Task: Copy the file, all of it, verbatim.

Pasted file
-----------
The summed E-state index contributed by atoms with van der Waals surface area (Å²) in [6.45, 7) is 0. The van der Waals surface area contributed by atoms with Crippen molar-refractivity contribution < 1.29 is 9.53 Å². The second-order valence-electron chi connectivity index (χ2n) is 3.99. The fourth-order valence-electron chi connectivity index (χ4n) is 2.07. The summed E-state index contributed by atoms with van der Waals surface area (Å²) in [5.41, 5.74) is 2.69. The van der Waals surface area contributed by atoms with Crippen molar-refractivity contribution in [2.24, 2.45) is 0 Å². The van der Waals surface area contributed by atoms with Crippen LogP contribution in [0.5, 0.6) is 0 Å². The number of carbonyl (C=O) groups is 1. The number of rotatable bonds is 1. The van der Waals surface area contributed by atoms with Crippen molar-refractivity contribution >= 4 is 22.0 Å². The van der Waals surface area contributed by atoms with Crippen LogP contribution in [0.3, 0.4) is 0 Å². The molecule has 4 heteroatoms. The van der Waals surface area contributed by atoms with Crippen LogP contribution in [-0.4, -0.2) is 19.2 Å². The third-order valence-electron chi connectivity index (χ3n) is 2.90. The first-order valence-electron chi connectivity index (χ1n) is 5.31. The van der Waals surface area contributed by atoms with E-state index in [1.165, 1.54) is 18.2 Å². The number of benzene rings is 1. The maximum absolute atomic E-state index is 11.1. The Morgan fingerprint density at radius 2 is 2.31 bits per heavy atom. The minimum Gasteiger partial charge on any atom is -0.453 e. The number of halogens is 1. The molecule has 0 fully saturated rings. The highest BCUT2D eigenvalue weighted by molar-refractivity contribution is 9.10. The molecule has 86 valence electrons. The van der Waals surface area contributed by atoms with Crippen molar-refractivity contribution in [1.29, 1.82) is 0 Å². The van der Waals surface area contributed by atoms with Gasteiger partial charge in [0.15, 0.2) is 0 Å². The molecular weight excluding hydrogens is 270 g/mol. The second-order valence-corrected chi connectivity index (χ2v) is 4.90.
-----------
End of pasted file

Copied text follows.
The summed E-state index contributed by atoms with van der Waals surface area (Å²) in [6.45, 7) is 0. The van der Waals surface area contributed by atoms with Crippen molar-refractivity contribution < 1.29 is 9.53 Å². The second-order valence-electron chi connectivity index (χ2n) is 3.99. The fourth-order valence-electron chi connectivity index (χ4n) is 2.07. The summed E-state index contributed by atoms with van der Waals surface area (Å²) in [5.41, 5.74) is 2.69. The van der Waals surface area contributed by atoms with Crippen molar-refractivity contribution in [2.24, 2.45) is 0 Å². The van der Waals surface area contributed by atoms with Crippen LogP contribution in [0.5, 0.6) is 0 Å². The number of carbonyl (C=O) groups is 1. The number of rotatable bonds is 1. The van der Waals surface area contributed by atoms with Crippen molar-refractivity contribution >= 4 is 22.0 Å². The van der Waals surface area contributed by atoms with Crippen LogP contribution in [0.3, 0.4) is 0 Å². The molecule has 4 heteroatoms. The van der Waals surface area contributed by atoms with Crippen LogP contribution in [-0.4, -0.2) is 19.2 Å². The third-order valence-electron chi connectivity index (χ3n) is 2.90. The first-order valence-electron chi connectivity index (χ1n) is 5.31. The van der Waals surface area contributed by atoms with E-state index in [1.165, 1.54) is 18.2 Å². The number of benzene rings is 1. The maximum absolute atomic E-state index is 11.1. The Morgan fingerprint density at radius 2 is 2.31 bits per heavy atom. The minimum Gasteiger partial charge on any atom is -0.453 e. The number of halogens is 1. The molecule has 0 fully saturated rings. The highest BCUT2D eigenvalue weighted by molar-refractivity contribution is 9.10. The molecule has 86 valence electrons. The van der Waals surface area contributed by atoms with Crippen molar-refractivity contribution in [1.29, 1.82) is 0 Å². The van der Waals surface area contributed by atoms with Gasteiger partial charge in [0.15, 0.2) is 0 Å². The molecular weight excluding hydrogens is 270 g/mol. The second-order valence-corrected chi connectivity index (χ2v) is 4.90.